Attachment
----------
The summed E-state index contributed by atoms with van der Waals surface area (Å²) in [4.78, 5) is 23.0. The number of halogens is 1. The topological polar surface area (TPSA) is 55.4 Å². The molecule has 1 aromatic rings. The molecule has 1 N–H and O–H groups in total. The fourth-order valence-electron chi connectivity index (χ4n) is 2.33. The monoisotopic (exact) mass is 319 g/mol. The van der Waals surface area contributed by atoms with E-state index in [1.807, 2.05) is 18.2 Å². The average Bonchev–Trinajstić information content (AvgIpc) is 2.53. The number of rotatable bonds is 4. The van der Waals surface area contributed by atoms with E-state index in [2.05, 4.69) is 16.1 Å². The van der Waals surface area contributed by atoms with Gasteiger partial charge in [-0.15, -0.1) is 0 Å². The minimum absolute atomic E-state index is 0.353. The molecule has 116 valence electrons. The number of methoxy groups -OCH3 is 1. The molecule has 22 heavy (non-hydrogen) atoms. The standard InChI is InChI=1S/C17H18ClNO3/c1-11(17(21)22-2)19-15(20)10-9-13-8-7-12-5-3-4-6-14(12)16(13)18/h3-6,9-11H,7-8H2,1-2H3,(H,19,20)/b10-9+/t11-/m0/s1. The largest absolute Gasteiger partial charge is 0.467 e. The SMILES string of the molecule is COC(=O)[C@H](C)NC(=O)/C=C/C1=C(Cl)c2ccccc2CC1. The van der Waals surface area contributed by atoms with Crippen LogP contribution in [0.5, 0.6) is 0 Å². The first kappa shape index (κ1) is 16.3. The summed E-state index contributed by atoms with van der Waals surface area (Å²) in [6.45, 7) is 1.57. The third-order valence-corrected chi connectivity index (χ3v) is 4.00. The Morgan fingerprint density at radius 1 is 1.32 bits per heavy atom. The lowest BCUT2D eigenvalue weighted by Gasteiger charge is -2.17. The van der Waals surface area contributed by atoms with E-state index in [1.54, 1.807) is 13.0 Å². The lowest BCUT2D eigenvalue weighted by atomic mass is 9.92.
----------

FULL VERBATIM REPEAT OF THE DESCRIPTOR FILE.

The summed E-state index contributed by atoms with van der Waals surface area (Å²) in [4.78, 5) is 23.0. The number of halogens is 1. The topological polar surface area (TPSA) is 55.4 Å². The molecule has 1 aromatic rings. The molecule has 1 N–H and O–H groups in total. The fourth-order valence-electron chi connectivity index (χ4n) is 2.33. The monoisotopic (exact) mass is 319 g/mol. The van der Waals surface area contributed by atoms with E-state index in [1.807, 2.05) is 18.2 Å². The average Bonchev–Trinajstić information content (AvgIpc) is 2.53. The number of rotatable bonds is 4. The van der Waals surface area contributed by atoms with E-state index in [2.05, 4.69) is 16.1 Å². The van der Waals surface area contributed by atoms with Gasteiger partial charge in [-0.15, -0.1) is 0 Å². The minimum absolute atomic E-state index is 0.353. The molecule has 116 valence electrons. The number of methoxy groups -OCH3 is 1. The molecule has 22 heavy (non-hydrogen) atoms. The standard InChI is InChI=1S/C17H18ClNO3/c1-11(17(21)22-2)19-15(20)10-9-13-8-7-12-5-3-4-6-14(12)16(13)18/h3-6,9-11H,7-8H2,1-2H3,(H,19,20)/b10-9+/t11-/m0/s1. The largest absolute Gasteiger partial charge is 0.467 e. The SMILES string of the molecule is COC(=O)[C@H](C)NC(=O)/C=C/C1=C(Cl)c2ccccc2CC1. The van der Waals surface area contributed by atoms with Crippen LogP contribution in [0.5, 0.6) is 0 Å². The first kappa shape index (κ1) is 16.3. The summed E-state index contributed by atoms with van der Waals surface area (Å²) in [6.45, 7) is 1.57. The third-order valence-corrected chi connectivity index (χ3v) is 4.00. The Morgan fingerprint density at radius 1 is 1.32 bits per heavy atom. The lowest BCUT2D eigenvalue weighted by Gasteiger charge is -2.17. The van der Waals surface area contributed by atoms with E-state index in [1.54, 1.807) is 13.0 Å². The lowest BCUT2D eigenvalue weighted by atomic mass is 9.92.